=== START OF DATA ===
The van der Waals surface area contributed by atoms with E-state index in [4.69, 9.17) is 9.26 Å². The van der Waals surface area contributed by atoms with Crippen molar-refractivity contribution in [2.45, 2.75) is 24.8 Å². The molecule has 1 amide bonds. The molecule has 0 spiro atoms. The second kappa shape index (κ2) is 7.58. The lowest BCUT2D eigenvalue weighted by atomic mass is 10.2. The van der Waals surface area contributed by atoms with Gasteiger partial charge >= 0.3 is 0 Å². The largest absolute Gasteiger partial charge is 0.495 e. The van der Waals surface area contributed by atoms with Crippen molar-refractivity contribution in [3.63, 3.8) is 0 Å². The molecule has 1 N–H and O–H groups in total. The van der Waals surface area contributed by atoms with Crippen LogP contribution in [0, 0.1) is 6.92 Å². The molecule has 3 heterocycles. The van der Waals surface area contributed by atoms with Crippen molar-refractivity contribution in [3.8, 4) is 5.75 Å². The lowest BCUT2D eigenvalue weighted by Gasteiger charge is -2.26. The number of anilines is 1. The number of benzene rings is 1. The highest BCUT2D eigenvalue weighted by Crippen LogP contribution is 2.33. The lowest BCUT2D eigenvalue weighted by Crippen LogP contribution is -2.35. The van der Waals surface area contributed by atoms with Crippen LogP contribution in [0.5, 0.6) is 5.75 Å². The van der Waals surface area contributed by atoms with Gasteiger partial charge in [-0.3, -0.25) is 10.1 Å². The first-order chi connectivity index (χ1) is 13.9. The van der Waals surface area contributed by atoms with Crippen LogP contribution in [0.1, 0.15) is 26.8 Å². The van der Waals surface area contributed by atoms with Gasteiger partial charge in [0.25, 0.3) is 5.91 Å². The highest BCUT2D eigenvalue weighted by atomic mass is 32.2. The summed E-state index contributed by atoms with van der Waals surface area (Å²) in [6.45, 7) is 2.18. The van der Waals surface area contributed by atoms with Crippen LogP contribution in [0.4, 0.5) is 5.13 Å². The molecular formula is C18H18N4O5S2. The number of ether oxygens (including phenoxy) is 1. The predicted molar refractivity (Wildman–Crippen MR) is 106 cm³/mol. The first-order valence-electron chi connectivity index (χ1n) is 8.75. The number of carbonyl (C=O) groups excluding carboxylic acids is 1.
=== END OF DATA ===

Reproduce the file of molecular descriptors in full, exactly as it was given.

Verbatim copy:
The van der Waals surface area contributed by atoms with E-state index in [4.69, 9.17) is 9.26 Å². The van der Waals surface area contributed by atoms with Crippen molar-refractivity contribution in [2.45, 2.75) is 24.8 Å². The molecule has 1 amide bonds. The molecule has 0 spiro atoms. The second kappa shape index (κ2) is 7.58. The lowest BCUT2D eigenvalue weighted by atomic mass is 10.2. The van der Waals surface area contributed by atoms with Gasteiger partial charge >= 0.3 is 0 Å². The largest absolute Gasteiger partial charge is 0.495 e. The van der Waals surface area contributed by atoms with Crippen molar-refractivity contribution in [3.63, 3.8) is 0 Å². The molecule has 1 N–H and O–H groups in total. The van der Waals surface area contributed by atoms with Crippen LogP contribution in [0, 0.1) is 6.92 Å². The molecule has 3 heterocycles. The van der Waals surface area contributed by atoms with Crippen molar-refractivity contribution in [3.8, 4) is 5.75 Å². The lowest BCUT2D eigenvalue weighted by Gasteiger charge is -2.26. The number of anilines is 1. The number of benzene rings is 1. The highest BCUT2D eigenvalue weighted by Crippen LogP contribution is 2.33. The lowest BCUT2D eigenvalue weighted by Crippen LogP contribution is -2.35. The van der Waals surface area contributed by atoms with Crippen LogP contribution in [0.5, 0.6) is 5.75 Å². The van der Waals surface area contributed by atoms with Gasteiger partial charge in [-0.3, -0.25) is 10.1 Å². The first-order chi connectivity index (χ1) is 13.9. The van der Waals surface area contributed by atoms with Crippen LogP contribution in [0.1, 0.15) is 26.8 Å². The van der Waals surface area contributed by atoms with Gasteiger partial charge in [0.25, 0.3) is 5.91 Å². The highest BCUT2D eigenvalue weighted by atomic mass is 32.2. The summed E-state index contributed by atoms with van der Waals surface area (Å²) in [6.45, 7) is 2.18. The van der Waals surface area contributed by atoms with Crippen LogP contribution in [0.4, 0.5) is 5.13 Å². The molecular formula is C18H18N4O5S2. The number of ether oxygens (including phenoxy) is 1. The predicted molar refractivity (Wildman–Crippen MR) is 106 cm³/mol. The first-order valence-electron chi connectivity index (χ1n) is 8.75. The number of carbonyl (C=O) groups excluding carboxylic acids is 1.